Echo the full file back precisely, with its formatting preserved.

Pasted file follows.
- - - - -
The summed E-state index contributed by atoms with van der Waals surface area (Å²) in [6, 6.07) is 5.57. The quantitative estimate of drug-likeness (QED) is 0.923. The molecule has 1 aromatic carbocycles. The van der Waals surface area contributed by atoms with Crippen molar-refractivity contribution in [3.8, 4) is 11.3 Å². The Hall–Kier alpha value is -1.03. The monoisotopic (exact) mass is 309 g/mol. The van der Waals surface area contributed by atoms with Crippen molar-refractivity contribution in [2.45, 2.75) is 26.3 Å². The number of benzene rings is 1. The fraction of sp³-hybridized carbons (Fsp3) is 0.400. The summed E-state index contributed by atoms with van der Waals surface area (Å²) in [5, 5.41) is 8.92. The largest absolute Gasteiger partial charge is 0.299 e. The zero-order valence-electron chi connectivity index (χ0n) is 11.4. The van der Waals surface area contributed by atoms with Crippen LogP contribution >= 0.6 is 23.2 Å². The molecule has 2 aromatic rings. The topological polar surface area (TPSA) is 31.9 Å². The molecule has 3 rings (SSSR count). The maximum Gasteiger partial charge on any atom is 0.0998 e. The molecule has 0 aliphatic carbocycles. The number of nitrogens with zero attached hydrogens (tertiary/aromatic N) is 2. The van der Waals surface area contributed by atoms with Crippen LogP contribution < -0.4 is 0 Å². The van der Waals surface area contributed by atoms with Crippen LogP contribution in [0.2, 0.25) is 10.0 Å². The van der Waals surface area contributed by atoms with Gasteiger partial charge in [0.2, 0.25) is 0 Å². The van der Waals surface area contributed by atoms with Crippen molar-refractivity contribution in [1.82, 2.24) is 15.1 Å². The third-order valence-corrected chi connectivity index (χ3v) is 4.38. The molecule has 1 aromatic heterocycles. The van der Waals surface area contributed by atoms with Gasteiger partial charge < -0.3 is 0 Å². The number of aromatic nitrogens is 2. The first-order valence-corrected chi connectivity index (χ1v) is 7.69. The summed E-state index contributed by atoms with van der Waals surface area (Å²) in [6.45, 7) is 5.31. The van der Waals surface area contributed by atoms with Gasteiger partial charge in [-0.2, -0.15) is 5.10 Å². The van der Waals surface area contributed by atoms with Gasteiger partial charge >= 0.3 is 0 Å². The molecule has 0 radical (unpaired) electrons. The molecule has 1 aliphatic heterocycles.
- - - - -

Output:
The summed E-state index contributed by atoms with van der Waals surface area (Å²) in [6, 6.07) is 5.57. The quantitative estimate of drug-likeness (QED) is 0.923. The molecule has 1 aromatic carbocycles. The van der Waals surface area contributed by atoms with Crippen molar-refractivity contribution in [3.8, 4) is 11.3 Å². The Hall–Kier alpha value is -1.03. The monoisotopic (exact) mass is 309 g/mol. The van der Waals surface area contributed by atoms with Crippen molar-refractivity contribution in [2.45, 2.75) is 26.3 Å². The number of benzene rings is 1. The fraction of sp³-hybridized carbons (Fsp3) is 0.400. The summed E-state index contributed by atoms with van der Waals surface area (Å²) in [5, 5.41) is 8.92. The largest absolute Gasteiger partial charge is 0.299 e. The zero-order valence-electron chi connectivity index (χ0n) is 11.4. The van der Waals surface area contributed by atoms with Crippen LogP contribution >= 0.6 is 23.2 Å². The molecule has 2 aromatic rings. The topological polar surface area (TPSA) is 31.9 Å². The molecule has 3 rings (SSSR count). The maximum Gasteiger partial charge on any atom is 0.0998 e. The molecule has 0 aliphatic carbocycles. The number of nitrogens with zero attached hydrogens (tertiary/aromatic N) is 2. The van der Waals surface area contributed by atoms with Crippen LogP contribution < -0.4 is 0 Å². The van der Waals surface area contributed by atoms with Crippen LogP contribution in [0.2, 0.25) is 10.0 Å². The van der Waals surface area contributed by atoms with Gasteiger partial charge in [0.2, 0.25) is 0 Å². The van der Waals surface area contributed by atoms with Crippen molar-refractivity contribution in [1.82, 2.24) is 15.1 Å². The third-order valence-corrected chi connectivity index (χ3v) is 4.38. The molecule has 1 aromatic heterocycles. The van der Waals surface area contributed by atoms with Gasteiger partial charge < -0.3 is 0 Å². The number of aromatic nitrogens is 2. The first-order valence-corrected chi connectivity index (χ1v) is 7.69. The summed E-state index contributed by atoms with van der Waals surface area (Å²) in [6.45, 7) is 5.31. The van der Waals surface area contributed by atoms with Gasteiger partial charge in [-0.2, -0.15) is 5.10 Å². The van der Waals surface area contributed by atoms with Gasteiger partial charge >= 0.3 is 0 Å². The molecule has 0 radical (unpaired) electrons. The molecule has 1 aliphatic heterocycles.